Who protects earth from heavenly blows

Who protects earth from heavenly blows

Reported by Reference News Network on July 5. On May 9, American Fun Science website published an article titled "Scientists Discover Secret of 'Symmetry' Protecting Earth from Chaos in Space." The author is Anna Deming and content is composed as follows:

Earth probably shouldn't exist.

This is because orbits of "inner planets" of solar system - Mercury, Venus, Earth and Mars - are mixed up, and, according to models, they should have already collided. However, this has not yet happened.

A new research paper published May 3 in journal Physical Review X may finally explain why.

By studying patterns of planetary motion, researchers found that movement of planets in inner belt is determined by certain parameters that act as "tethers" that keep solar system under control. In addition to providing a mathematical explanation for apparent harmony of our solar system, new study's findings could also help scientists understand orbits of planets around other stars.

The planets are constantly pulling on each other with gravitational pull, and these pulls are constantly adjusting orbits of planets. The "outer planets" are much larger, more resistant to these relatively small pulls, and thus remain relatively stable in their orbits.

However, question of trajectories of planets in inner belt remains too complex to be fully resolved. In late 19th century, French mathematician Henri Poincaré demonstrated that it was mathematically impossible to solve equations involving motion of three or more interacting bodies, often referred to as "three-body problem". As a result, there is uncertainty about details of planet's initial position and speed growth over time. In other words, two scenarios are possible when Mercury, Venus, Mars and Earth are at slightly different distances: in one case, planets collide, in other they drift.

In a chaotic solar system, time it takes for two orbits with almost identical initial conditions to separate is called "Lyapunov time". In 1989, Jacques Rascal, an astronomer at French National Center for Scientific Research and co-author of a new study, calculated that Lyapunov time constant for planetary orbits in inner solar system was only 5 million years.

"Essentially, this means losing one digit every 10 million years," Rascal told Fun Science. years, nine more digits will be lost, resulting in an uncertainty of 150 million kilometers, which is equivalent to distance between Earth and Sun. "We basically have no idea where this planet is," Rascal said.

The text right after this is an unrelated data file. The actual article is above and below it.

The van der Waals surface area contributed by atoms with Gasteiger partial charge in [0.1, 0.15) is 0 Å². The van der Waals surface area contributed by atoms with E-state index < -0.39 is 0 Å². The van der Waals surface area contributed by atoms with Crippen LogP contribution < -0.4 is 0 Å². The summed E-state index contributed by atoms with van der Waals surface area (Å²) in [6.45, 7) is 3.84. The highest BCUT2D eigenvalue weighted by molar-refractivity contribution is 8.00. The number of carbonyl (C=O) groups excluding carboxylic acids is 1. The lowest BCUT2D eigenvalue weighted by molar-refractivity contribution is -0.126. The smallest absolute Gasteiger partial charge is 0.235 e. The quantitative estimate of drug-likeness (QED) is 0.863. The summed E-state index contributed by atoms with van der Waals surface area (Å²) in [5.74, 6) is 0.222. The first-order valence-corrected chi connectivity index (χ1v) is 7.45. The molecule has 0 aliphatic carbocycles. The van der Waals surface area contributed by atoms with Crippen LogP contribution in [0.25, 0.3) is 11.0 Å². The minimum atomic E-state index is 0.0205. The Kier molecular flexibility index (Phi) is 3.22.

While 100 million years may seem like a long time, solar system itself ismore than 4.5 billion years, and absence of dramatic events such as planetary collisions or ejection of planets from a chaotic system of motion, has always puzzled scientists.

Lascar then approached question in a different way: he modeled trajectories of planets in belt for next 5 billion years, from one moment to next. He found that there was only a 1% chance of planets colliding. Using same method, he calculated that, on average, any collision of planets takes about 30 billion years.

Deepening into this mathematical problem, Rascal and his colleagues for first time identified a "symmetry" or "conservation" in gravitational interactions that "creates a practical barrier to chaotic motion of planets."

The number of these naturally occurring (planets) stays about same, which moderates some of chaotic movement but doesn't completely stop it, much like raised edges of a dinner plate keep food from falling off plate but don't stop it. t Block it completely. We can thank this (planetary) population for making our solar system seem stable.

Renu Malhotra, professor of planetary science at University of Arizona, highlighted how subtle mechanisms revealed in this study are. Interestingly, "the orbits of planets in our solar system show unusually little turmoil," Malhotra, who was not involved in study, told Fun Science.com.

Lascall and his colleagues are looking elsewhere for clues to see if number of planets in our solar system is different from what we see now. Although today stability of planetary orbits in our solar system is obvious, question of whether this was always case for billions of years before appearance of life remains open.